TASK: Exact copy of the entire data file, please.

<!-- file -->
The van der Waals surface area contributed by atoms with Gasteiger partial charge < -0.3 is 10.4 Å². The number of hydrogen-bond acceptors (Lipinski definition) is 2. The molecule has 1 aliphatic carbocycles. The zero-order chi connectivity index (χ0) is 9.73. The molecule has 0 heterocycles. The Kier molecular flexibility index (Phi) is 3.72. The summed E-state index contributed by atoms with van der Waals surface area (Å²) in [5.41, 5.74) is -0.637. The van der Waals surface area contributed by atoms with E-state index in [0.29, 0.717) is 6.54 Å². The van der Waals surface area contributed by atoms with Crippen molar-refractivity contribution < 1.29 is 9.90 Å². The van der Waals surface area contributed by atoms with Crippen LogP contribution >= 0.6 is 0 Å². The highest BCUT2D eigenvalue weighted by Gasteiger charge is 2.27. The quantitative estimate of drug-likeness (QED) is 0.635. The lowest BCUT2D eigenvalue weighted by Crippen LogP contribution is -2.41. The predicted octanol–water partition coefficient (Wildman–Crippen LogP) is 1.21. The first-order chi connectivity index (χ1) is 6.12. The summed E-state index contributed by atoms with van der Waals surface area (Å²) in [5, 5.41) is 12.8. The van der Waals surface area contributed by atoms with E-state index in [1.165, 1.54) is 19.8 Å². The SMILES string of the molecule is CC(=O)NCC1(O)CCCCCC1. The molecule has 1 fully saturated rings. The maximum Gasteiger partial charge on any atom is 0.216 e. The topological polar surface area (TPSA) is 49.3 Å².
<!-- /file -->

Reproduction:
The van der Waals surface area contributed by atoms with Gasteiger partial charge < -0.3 is 10.4 Å². The number of hydrogen-bond acceptors (Lipinski definition) is 2. The molecule has 1 aliphatic carbocycles. The zero-order chi connectivity index (χ0) is 9.73. The molecule has 0 heterocycles. The Kier molecular flexibility index (Phi) is 3.72. The summed E-state index contributed by atoms with van der Waals surface area (Å²) in [5.41, 5.74) is -0.637. The van der Waals surface area contributed by atoms with E-state index in [0.29, 0.717) is 6.54 Å². The van der Waals surface area contributed by atoms with Crippen molar-refractivity contribution < 1.29 is 9.90 Å². The van der Waals surface area contributed by atoms with Crippen LogP contribution >= 0.6 is 0 Å². The highest BCUT2D eigenvalue weighted by Gasteiger charge is 2.27. The quantitative estimate of drug-likeness (QED) is 0.635. The lowest BCUT2D eigenvalue weighted by Crippen LogP contribution is -2.41. The predicted octanol–water partition coefficient (Wildman–Crippen LogP) is 1.21. The first-order chi connectivity index (χ1) is 6.12. The summed E-state index contributed by atoms with van der Waals surface area (Å²) in [5, 5.41) is 12.8. The van der Waals surface area contributed by atoms with E-state index in [1.165, 1.54) is 19.8 Å². The SMILES string of the molecule is CC(=O)NCC1(O)CCCCCC1. The molecule has 1 fully saturated rings. The maximum Gasteiger partial charge on any atom is 0.216 e. The topological polar surface area (TPSA) is 49.3 Å².